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Huber Talks to Real Change News About Carbon Pricing Programs

March 20, 2023

Real Change News

Matt Huber

Matthew T. Huber

Washington state's first auction of carbon allowances, which took place Feb. 28, set the cost of a metric ton of carbon at $48.50. Having a carbon allowance means being allowed to emit one metric ton of carbon in 2023. The auction was prompted by 2021’s Climate Commitment Act (CCA), a bill that set progressive limits on carbon emissions for prolific polluters with the aim of reducing their greenhouse gas emissions by 2050 to 95 percent below 1990 levels.

The fact that the costs of compliance are typically borne by workers and consumers is a fundamental flaw of carbon pricing programs, says Matthew Huber, professor of geography and the environment and author of “Climate Change as Class War: Building Socialism on a Warming Planet” (Verso Books, 2022). It’s one that, he suggests, has led to the Biden administration’s relatively skeptical stance on cap-and-trade programs.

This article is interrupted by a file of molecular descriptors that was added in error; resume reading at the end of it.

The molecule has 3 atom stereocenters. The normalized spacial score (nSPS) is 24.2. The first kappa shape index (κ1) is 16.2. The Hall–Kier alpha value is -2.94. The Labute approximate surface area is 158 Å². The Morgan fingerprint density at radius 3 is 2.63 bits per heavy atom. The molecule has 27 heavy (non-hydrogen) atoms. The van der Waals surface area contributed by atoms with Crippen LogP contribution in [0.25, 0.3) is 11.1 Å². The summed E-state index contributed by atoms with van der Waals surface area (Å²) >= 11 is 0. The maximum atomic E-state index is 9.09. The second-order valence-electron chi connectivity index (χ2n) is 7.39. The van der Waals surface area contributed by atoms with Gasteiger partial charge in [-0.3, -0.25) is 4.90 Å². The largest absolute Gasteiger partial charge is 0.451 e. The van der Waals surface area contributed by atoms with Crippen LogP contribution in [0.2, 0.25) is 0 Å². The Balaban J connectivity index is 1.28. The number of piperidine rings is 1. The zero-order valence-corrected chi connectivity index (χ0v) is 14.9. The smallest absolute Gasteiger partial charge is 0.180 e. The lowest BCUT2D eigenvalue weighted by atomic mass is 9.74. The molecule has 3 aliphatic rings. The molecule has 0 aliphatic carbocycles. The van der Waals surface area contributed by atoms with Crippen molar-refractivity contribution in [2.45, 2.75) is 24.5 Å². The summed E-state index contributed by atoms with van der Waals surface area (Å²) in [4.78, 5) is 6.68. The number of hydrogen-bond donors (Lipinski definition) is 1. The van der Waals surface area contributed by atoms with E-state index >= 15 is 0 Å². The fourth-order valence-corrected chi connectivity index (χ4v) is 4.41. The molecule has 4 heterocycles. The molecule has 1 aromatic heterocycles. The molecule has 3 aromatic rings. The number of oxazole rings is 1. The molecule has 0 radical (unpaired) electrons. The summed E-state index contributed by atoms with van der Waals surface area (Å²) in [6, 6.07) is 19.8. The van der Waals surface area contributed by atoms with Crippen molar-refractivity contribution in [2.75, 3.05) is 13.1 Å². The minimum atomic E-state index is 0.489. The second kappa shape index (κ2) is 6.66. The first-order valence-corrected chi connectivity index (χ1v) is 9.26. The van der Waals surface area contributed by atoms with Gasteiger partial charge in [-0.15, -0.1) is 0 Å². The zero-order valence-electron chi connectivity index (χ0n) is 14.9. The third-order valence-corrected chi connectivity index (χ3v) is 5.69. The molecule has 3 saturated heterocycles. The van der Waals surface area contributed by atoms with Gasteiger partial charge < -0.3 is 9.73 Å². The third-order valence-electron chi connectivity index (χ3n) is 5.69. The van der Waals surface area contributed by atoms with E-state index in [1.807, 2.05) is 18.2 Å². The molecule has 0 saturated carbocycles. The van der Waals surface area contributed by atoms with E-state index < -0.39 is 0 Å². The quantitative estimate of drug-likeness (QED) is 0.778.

“One of the main reasons why the Biden administration has been so turned off by this approach is they’ve seen what happened in France with the yellow vests,” he says, referencing the countrywide protests that began in 2018 and were led by motorists fed up with higher fuel prices. In France, all drivers are required to carry yellow safety vests, thus the name “gilets jaunes” for the loose collective behind the protests.

“It took [the Biden administration] long enough, but they figured out finally that any kind of climate mitigation policy that can be perceived as raising the cost of energy for working class people, for ordinary people, is going to be easily mobilized against not only by workers and poor people, but actually by the right,” Huber adds.

Read more in the Real Change News article, “Washington holds first carbon auction, determining price of $48.50 per ton.”

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